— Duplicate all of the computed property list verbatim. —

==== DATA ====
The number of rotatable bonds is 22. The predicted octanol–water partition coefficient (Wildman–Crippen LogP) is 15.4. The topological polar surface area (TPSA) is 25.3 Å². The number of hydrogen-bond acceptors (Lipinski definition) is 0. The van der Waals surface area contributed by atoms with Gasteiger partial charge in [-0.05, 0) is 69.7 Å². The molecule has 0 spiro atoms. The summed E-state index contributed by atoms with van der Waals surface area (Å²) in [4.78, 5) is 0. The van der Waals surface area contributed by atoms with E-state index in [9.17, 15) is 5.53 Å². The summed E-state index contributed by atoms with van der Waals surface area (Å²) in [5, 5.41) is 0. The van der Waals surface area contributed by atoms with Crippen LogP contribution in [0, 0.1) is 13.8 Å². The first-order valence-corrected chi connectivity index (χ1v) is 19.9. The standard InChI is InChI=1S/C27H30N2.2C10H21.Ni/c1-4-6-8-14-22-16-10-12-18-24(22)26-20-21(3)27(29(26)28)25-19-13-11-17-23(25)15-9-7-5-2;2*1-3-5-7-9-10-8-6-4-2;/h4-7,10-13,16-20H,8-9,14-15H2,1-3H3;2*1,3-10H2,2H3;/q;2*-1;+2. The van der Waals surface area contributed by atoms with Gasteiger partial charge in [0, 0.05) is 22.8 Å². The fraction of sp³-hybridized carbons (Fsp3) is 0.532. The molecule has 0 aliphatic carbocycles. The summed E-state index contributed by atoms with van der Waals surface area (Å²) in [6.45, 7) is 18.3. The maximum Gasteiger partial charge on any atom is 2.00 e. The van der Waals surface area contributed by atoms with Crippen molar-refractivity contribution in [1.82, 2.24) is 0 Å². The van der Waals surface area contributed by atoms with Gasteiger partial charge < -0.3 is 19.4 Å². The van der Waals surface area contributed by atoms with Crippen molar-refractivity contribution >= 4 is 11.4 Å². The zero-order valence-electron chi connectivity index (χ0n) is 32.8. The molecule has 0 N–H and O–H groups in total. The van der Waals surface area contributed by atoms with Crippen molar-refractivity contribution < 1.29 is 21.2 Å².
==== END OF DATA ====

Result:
The number of rotatable bonds is 22. The predicted octanol–water partition coefficient (Wildman–Crippen LogP) is 15.4. The topological polar surface area (TPSA) is 25.3 Å². The number of hydrogen-bond acceptors (Lipinski definition) is 0. The van der Waals surface area contributed by atoms with Gasteiger partial charge in [-0.05, 0) is 69.7 Å². The molecule has 0 spiro atoms. The summed E-state index contributed by atoms with van der Waals surface area (Å²) in [4.78, 5) is 0. The van der Waals surface area contributed by atoms with E-state index in [9.17, 15) is 5.53 Å². The summed E-state index contributed by atoms with van der Waals surface area (Å²) in [5, 5.41) is 0. The van der Waals surface area contributed by atoms with Crippen LogP contribution in [0, 0.1) is 13.8 Å². The first-order valence-corrected chi connectivity index (χ1v) is 19.9. The standard InChI is InChI=1S/C27H30N2.2C10H21.Ni/c1-4-6-8-14-22-16-10-12-18-24(22)26-20-21(3)27(29(26)28)25-19-13-11-17-23(25)15-9-7-5-2;2*1-3-5-7-9-10-8-6-4-2;/h4-7,10-13,16-20H,8-9,14-15H2,1-3H3;2*1,3-10H2,2H3;/q;2*-1;+2. The van der Waals surface area contributed by atoms with Gasteiger partial charge in [0, 0.05) is 22.8 Å². The fraction of sp³-hybridized carbons (Fsp3) is 0.532. The molecule has 0 aliphatic carbocycles. The summed E-state index contributed by atoms with van der Waals surface area (Å²) in [6.45, 7) is 18.3. The maximum Gasteiger partial charge on any atom is 2.00 e. The van der Waals surface area contributed by atoms with Crippen molar-refractivity contribution in [1.82, 2.24) is 0 Å². The van der Waals surface area contributed by atoms with Gasteiger partial charge < -0.3 is 19.4 Å². The van der Waals surface area contributed by atoms with Crippen molar-refractivity contribution >= 4 is 11.4 Å². The zero-order valence-electron chi connectivity index (χ0n) is 32.8. The molecule has 0 N–H and O–H groups in total. The van der Waals surface area contributed by atoms with Crippen molar-refractivity contribution < 1.29 is 21.2 Å².